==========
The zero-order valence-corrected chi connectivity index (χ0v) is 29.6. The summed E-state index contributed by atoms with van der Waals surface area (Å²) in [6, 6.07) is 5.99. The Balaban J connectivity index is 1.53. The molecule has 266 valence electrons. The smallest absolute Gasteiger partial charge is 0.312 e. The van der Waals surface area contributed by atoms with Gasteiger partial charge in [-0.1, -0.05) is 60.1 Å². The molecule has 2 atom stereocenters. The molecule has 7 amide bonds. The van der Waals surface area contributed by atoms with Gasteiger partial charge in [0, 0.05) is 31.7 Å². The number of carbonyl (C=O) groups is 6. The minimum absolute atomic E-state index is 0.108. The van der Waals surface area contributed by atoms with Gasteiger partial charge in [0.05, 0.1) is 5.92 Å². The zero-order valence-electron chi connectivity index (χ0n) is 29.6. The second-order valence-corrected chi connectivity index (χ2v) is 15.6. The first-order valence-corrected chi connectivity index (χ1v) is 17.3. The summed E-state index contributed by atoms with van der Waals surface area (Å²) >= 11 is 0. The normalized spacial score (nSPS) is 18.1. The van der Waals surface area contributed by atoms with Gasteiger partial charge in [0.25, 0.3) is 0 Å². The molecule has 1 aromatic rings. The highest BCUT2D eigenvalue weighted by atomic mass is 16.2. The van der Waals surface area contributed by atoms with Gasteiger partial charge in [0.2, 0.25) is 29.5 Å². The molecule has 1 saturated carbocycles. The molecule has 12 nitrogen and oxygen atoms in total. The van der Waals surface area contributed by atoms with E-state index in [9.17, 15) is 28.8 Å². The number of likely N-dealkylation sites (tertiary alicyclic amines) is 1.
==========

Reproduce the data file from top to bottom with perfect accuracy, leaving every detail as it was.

The zero-order valence-corrected chi connectivity index (χ0v) is 29.6. The summed E-state index contributed by atoms with van der Waals surface area (Å²) in [6, 6.07) is 5.99. The Balaban J connectivity index is 1.53. The molecule has 266 valence electrons. The smallest absolute Gasteiger partial charge is 0.312 e. The van der Waals surface area contributed by atoms with Gasteiger partial charge in [-0.1, -0.05) is 60.1 Å². The molecule has 2 atom stereocenters. The molecule has 7 amide bonds. The van der Waals surface area contributed by atoms with Gasteiger partial charge in [0, 0.05) is 31.7 Å². The number of carbonyl (C=O) groups is 6. The minimum absolute atomic E-state index is 0.108. The van der Waals surface area contributed by atoms with Gasteiger partial charge in [0.05, 0.1) is 5.92 Å². The zero-order valence-electron chi connectivity index (χ0n) is 29.6. The second-order valence-corrected chi connectivity index (χ2v) is 15.6. The first-order valence-corrected chi connectivity index (χ1v) is 17.3. The summed E-state index contributed by atoms with van der Waals surface area (Å²) >= 11 is 0. The normalized spacial score (nSPS) is 18.1. The van der Waals surface area contributed by atoms with Gasteiger partial charge in [0.25, 0.3) is 0 Å². The molecule has 1 aromatic rings. The highest BCUT2D eigenvalue weighted by atomic mass is 16.2. The van der Waals surface area contributed by atoms with Gasteiger partial charge in [0.2, 0.25) is 29.5 Å². The molecule has 1 saturated carbocycles. The molecule has 12 nitrogen and oxygen atoms in total. The van der Waals surface area contributed by atoms with E-state index in [9.17, 15) is 28.8 Å². The number of likely N-dealkylation sites (tertiary alicyclic amines) is 1.